It was a mixed bag for European stocks yesterday, with Madrid and Milan ending in positive territory. However, both Frankfurt and Paris were lower at the close of trading.
Wall Street saw a rebound thanks to gains in gains in technology, consumer discretionary stocks and General Electric shares. However, fears over an impending trade war continue to overcloud investor mood. Energy was the best performing sector in the S&P 500 thanks to Brent oil overcoming an early fall to trade above $76 a barrel, its best performance in seven sessions.
Shares in Harley-Davidson fell 0.8% after Donald Trump threatened the company with higher taxes, a day after the company said it would move production of motorcycles bound for the EU to facilities outside of the US.
Great Eastern Energy Corp Ltd. GDR
Liontrust Asset Management
Tatton Asset Management
Int. Economic Announcements
(09:00) M3 Money Supply (EU)
(12:00) MBA Mortgage Applications (US)
(13:30) Durable Goods Orders (US)
(15:00) Pending Homes Sales (US)
(15:30) Crude Oil Inventories (US)
Amati AIM Vct, Animalcare Group, Atalaya Mining, British American Inv Trust, Caledonia Mining Corporation (DI), Crawshaw Group, DCD Media, Downing Strategic Micro-Cap Investment Trust Red, Dragon-Ukrainian Properties & Development, Exillon Energy, First Derivatives, Hemogenyx Pharmaceuticals, Helios Underwriting, PJSC RusHydro ADR, HydroDec Group, Keystone Law Group, Kore Potash, Monreal, Midatech Pharma, Pacific Assets Trust, Rockrose Energy, Rurelec, Shield Therapeutics, Sumo Group, Venn Life Sciences Holdings, Walker Greenbank, Wentworth Resources Ltd (DI), Whitbread, Watchstone Group
Columns of Note
Daniel Finkelstein uses his weekly column in The Times to contemplate Boris Johnson’s behaviour over the issue of a third runway at Heathrow. Finkelstein says that the doctrine of collective responsibility within the cabinet must still exist and, as such, the Foreign Secretary must either toe the line when it comes to the government’s stance on airport expansion or resign his position. (£)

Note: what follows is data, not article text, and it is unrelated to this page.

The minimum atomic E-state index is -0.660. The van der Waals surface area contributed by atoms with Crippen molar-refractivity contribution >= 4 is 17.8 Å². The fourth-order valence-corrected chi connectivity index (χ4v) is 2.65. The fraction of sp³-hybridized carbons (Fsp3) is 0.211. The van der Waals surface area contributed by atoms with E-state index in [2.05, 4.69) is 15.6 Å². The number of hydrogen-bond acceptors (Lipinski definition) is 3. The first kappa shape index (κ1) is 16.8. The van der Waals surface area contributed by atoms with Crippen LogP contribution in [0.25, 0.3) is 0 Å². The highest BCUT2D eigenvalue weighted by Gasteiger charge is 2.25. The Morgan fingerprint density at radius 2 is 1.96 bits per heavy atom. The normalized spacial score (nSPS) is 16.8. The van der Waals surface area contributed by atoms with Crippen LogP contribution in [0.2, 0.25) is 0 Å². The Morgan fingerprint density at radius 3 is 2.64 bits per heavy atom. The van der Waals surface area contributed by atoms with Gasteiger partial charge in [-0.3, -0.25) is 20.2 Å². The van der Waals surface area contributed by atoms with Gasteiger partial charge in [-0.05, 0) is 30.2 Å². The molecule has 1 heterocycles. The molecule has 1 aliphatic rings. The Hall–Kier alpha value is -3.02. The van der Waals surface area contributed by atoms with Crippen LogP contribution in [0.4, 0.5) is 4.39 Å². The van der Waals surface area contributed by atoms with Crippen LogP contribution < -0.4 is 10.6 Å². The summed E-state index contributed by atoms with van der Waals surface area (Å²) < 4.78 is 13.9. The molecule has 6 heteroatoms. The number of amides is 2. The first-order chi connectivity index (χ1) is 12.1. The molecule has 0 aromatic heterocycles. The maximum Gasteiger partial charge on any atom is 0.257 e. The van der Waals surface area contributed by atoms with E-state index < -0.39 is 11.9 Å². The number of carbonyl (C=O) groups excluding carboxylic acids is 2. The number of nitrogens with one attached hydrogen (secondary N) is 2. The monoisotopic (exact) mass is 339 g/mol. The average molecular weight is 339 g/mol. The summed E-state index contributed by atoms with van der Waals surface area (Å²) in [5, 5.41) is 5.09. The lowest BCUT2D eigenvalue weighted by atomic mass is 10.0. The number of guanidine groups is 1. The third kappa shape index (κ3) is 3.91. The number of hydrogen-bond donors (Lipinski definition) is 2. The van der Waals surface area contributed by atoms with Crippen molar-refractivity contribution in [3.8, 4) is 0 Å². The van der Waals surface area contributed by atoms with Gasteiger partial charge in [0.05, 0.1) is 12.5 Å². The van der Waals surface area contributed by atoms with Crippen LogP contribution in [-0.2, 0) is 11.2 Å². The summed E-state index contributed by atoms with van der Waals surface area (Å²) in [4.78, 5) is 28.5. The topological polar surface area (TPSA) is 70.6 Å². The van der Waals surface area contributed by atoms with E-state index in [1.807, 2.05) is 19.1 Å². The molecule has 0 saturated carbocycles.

In the Financial Times, Isabelle Mateos y Lago and Hans-Werner Sinn go head-to-head over whether Angela Merkel should embrace Emmanuel Macron’s vision for eurozone reform. Mateos y Lago, chief multi-asset strategist at BlackRock, says that she should on the grounds that more risk-sharing across the EU is essential, while Sinn, a former president of the Ifo Institute for Economic Research, argues that the German chancellor should resist the calls and instead direct the EU’s focus towards matters of security, border control and defence.
Did you know?
In 2017, a group of students went to a modern art gallery in Aberdeen and left a pineapple in an empty exhibit to see if people would mistake it for art. When they returned four days later, not only was the pineapple still on display, it had been covered with a glass case.
House of Commons
Chancellor of the Duchy of Lancaster and the Minister for the Cabinet Office (including Topical Questions)
Prime Minister’s Question Time
House of Lords
Monitoring of hate speech against non-Muslims in preaching in mosques and teaching in madrassas in England and Wales - Lord Pearson of Rannoch
What benefit the Government anticipate from the increased funding recently announced for grammar schools - Lord Bassam of Brighton
Impact of the outcome of the general election on 24 June on the govenment of Turkey’s treatment of those in prison - Lord Balfe
Review of the effectiveness of the National Probation Service - Lord Beecham
Civil Liability Bill [HL] - Third reading - Lord Keen of Elie
Domestic Gas and Electricity (Tariff Cap) Bill - Report stage - Lord Henley
Portfolio Questions: Communities, Social Security and Equalities
Ministerial Statement: Ending homelessness together - Actions recommended by the Homelessness and Rough Sleeping Action Group
Stage 1 Debate: Prescription (Scotland) Bill
House of Commons
International Trade (including Topical Questions)
Women and Equalities (including Topical Questions)
Improving Air Quality - Mary Creagh, Lilian Greenwood, Neil Parish, Andrew Selous, Mr Ben Bradshaw, Dr Sarah Wollaston
House of Lords
Economic Statistics Centre of Excellence's conclusion that some of the UK’s largest and most internationally competitive companies account for the biggest reduction in UK productivity growth - Lord Haskel
Impact of the Boarding School Partnership information service and how many children who would otherwise have been taken into local authority care have been given places in state boarding schools as a result - Lord Farmer
Recommendations of the Select Committee on the Inquires Act 2005, in the light of the report by the National Audit Office Investigation into government-funded inquiries
- Lord Shutt of Greetland
Challenges facing disabled people in the UK in 2018 - Baroness Thomas of Winchester
First Minister's Questions
First Minister’s Appointment of Scottish Ministers and Junior Scottish Ministers